Monday, February 22, 2016


Back to some of my favorite superheroes, the Charlton Comics line-up. Especially the ones illustrated by Steve Ditko. Captain Atom's first appearance was in Charlton Comics Space Adventures #33 back in March of 1960. Joe Gill & Steve Ditko created the atomic powered superhero. Atom ran through issue #42. He resurfaced in Strange Suspense Stories #75 through #77, which was then retitled Captain Atom with #78 through #89.
Strange Suspense Stories #75 through #77.

Captain Adam was an officer in the U.S. Air Force, stationed at Cape Canaveral, when he had an accident causing him to disintegrate. He was able to pull himself back together finding himself with super powers. Thereafter, he served his country both as a military man during the height of the Cold War - and as Captain Atom

Short stint with AC Comics, Americomcs Special #1 pictured with splash page. Nightshade's new costume appeared in this issue only. Enjoyed Jim Aparo's Nightshade coming later in the Captain Atom series. 

Captain Atom was created for Charlton Comics but later, after a brief licensing lease to AC Comics, acquired by DC Comics. DC Comics relaunched its superhero comics and restarted the histories of the most of the characters from scratch, including Captain Atom, giving him a new origin, appearance and slightly altered powers.


Remember these ads?
Space Adventures #33
Captain Atom image on the cover taken from page one, panel one of interior story.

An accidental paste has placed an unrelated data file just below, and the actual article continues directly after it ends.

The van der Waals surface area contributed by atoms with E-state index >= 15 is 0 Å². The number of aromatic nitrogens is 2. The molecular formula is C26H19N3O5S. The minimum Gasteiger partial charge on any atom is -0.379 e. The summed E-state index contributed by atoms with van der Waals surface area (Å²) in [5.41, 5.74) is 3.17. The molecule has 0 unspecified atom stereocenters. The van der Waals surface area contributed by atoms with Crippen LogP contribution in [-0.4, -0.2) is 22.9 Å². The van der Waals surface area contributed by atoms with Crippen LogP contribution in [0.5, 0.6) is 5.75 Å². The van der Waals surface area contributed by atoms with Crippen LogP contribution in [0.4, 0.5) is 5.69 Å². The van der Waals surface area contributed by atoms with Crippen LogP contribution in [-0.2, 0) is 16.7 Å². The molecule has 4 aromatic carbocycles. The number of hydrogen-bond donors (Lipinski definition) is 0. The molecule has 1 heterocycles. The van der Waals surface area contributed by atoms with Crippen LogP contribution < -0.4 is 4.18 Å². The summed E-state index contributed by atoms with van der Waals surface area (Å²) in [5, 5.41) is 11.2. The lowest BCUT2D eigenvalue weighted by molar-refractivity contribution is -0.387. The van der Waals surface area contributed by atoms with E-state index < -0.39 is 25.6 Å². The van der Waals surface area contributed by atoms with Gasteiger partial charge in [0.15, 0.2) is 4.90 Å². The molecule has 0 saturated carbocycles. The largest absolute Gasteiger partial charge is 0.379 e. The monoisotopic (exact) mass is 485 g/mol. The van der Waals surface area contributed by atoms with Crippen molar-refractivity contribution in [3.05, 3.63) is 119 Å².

"In This Issue Introducing Captain Atom"
When Captain Adam is trapped in an atomic rocket, Captain Atom is born. Captain Atom goes on to stop some enemy agents who had sabotaged a Jupiter Rocket.
Written by Joe (Doomsday+1) Gill with art by Steve (Blue Beetle) Ditko.
Captain Atom's uniform is blue in the story.

This story was subsequently reprinted in Charlton Comics Strange Suspense Stories #75, Space Adventures (1978 series) #9 & most recently in DC Comics The Action Hero Archives Volume 1. 

Gill and Ditko's Captain Atom started good and went on to bigger and better things during the course of Charlton Comics superhero adventures.

The character of Captain Atom was the inspiration for the character Doctor Manhattan, featured in the mini-series Watchmen, gaining similar powers through a similar scientific mishap.Myself, I was glad he wasn't used in the Watchmen. He was best left in the Silver Age along with the other Charlton Comics action heroes. 

Live Large My Friends!

Thank You!

From Charlton Bullseye #1, rarely seen, an unpublished Captain Atom story, until Action Heroes Archives Volume 1 came out. John Byrne did a great job inking Steve Ditko.
The other three Captain Atom appearances (reprints) in the 1978 Space Adventures series. 


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